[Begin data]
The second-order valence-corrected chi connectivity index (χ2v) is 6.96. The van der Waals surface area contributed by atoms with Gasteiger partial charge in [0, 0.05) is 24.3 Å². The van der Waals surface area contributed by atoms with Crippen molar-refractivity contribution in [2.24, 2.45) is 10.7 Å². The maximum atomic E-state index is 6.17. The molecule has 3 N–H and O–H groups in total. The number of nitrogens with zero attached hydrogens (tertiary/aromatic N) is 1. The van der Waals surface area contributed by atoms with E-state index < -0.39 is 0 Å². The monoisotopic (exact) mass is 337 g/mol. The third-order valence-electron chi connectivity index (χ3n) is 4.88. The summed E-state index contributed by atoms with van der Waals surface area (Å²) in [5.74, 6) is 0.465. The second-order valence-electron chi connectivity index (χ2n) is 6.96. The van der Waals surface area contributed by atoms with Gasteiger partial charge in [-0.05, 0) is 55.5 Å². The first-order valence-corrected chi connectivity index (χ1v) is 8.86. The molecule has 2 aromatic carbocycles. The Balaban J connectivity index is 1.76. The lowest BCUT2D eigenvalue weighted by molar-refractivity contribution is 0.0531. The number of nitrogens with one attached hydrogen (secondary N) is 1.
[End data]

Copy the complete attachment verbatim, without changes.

The second-order valence-corrected chi connectivity index (χ2v) is 6.96. The van der Waals surface area contributed by atoms with Gasteiger partial charge in [0, 0.05) is 24.3 Å². The van der Waals surface area contributed by atoms with Crippen molar-refractivity contribution in [2.24, 2.45) is 10.7 Å². The maximum atomic E-state index is 6.17. The molecule has 3 N–H and O–H groups in total. The number of nitrogens with zero attached hydrogens (tertiary/aromatic N) is 1. The van der Waals surface area contributed by atoms with E-state index < -0.39 is 0 Å². The monoisotopic (exact) mass is 337 g/mol. The third-order valence-electron chi connectivity index (χ3n) is 4.88. The summed E-state index contributed by atoms with van der Waals surface area (Å²) in [5.74, 6) is 0.465. The second-order valence-electron chi connectivity index (χ2n) is 6.96. The van der Waals surface area contributed by atoms with Gasteiger partial charge in [-0.05, 0) is 55.5 Å². The first-order valence-corrected chi connectivity index (χ1v) is 8.86. The molecule has 2 aromatic carbocycles. The Balaban J connectivity index is 1.76. The lowest BCUT2D eigenvalue weighted by molar-refractivity contribution is 0.0531. The number of nitrogens with one attached hydrogen (secondary N) is 1.